Date of Award


Degree Type


Degree Name

Doctor of Philosophy (PhD)

Graduate Group

City & Regional Planning

First Advisor

richard j. weller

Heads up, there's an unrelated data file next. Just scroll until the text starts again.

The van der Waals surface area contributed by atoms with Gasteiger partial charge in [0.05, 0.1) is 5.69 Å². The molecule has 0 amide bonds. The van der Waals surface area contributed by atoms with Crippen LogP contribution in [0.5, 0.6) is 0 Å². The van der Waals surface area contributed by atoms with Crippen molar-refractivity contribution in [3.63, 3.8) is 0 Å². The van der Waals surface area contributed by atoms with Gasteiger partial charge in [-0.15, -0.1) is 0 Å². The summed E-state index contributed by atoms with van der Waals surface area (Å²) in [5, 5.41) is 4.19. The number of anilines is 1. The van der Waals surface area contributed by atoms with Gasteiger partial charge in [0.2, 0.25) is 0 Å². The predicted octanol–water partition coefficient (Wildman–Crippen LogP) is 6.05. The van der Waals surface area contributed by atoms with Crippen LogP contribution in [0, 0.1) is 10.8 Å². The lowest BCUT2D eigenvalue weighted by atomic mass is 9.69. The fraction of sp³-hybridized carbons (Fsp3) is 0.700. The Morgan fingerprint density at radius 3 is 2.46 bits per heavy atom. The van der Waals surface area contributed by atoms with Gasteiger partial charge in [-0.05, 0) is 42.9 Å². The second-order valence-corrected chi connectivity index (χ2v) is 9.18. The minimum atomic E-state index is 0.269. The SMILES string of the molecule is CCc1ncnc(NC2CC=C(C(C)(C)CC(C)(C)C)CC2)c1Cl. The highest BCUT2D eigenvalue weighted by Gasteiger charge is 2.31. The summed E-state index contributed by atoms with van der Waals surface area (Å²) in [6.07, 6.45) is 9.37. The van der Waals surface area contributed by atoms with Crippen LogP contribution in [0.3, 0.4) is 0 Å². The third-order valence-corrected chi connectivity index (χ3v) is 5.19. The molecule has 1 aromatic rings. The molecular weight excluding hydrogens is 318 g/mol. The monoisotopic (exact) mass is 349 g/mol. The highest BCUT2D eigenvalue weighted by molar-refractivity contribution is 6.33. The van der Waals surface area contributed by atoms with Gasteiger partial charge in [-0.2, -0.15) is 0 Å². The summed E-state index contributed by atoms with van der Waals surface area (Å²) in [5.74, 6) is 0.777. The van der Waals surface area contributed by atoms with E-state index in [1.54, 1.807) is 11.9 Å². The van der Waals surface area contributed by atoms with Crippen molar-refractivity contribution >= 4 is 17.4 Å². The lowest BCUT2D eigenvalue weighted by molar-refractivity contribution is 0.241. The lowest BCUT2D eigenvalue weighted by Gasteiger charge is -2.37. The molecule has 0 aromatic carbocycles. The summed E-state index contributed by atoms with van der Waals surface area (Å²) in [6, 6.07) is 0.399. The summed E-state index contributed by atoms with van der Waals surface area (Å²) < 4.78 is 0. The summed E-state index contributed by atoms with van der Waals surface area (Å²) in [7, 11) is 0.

In the briny aftermath of Hurricanes Katrina (2005), Ike (2008), Sandy (2012), and Matthew (2016), community leaders along the East and Gulf Coasts of the United States are contemplating a radical shift in the planning, design, and management of their coastal zones. Breaking with a century-long tradition of coastal grey infrastructure planning, many of those communities--along with the U.S. Army Corps of Engineers (USACE)--are shifting their attention and their investments away from conventional forms coastal infrastructure and towards "nature-based strategies", or non-structural forms of coastal protection. But why do some communities opt for a softer, greener coast while others double-down on their investments in grey infrastructure? How do the nature-based strategies under consideration compare, performatively, to the more conventional forms of coastal protection? Using a comparative case study research design, I posit that three forces explain how and why Galveston, Norfolk, New York City and other communities along the East and Gulf Coasts develop their approach to coastal protection. The first is a product of each community's engineering legacy, or the historical approach to flood protection that developed during the 19th and 20 centuries and the culture that organized around those forms. The second is function of resilience politics, or the value judgements about who gets to stay and who must retreat, who is worthy of protection and who is not along the American coast. The final is a product of who leads the political coalition behind each community's resilience planning--with a particular focus on the differences between design-led and engineering or planning-led efforts. This dissertation advances the theory and practice of coastal planning and design and provides a framework for action along the Gulf and East Coasts of the U.S.

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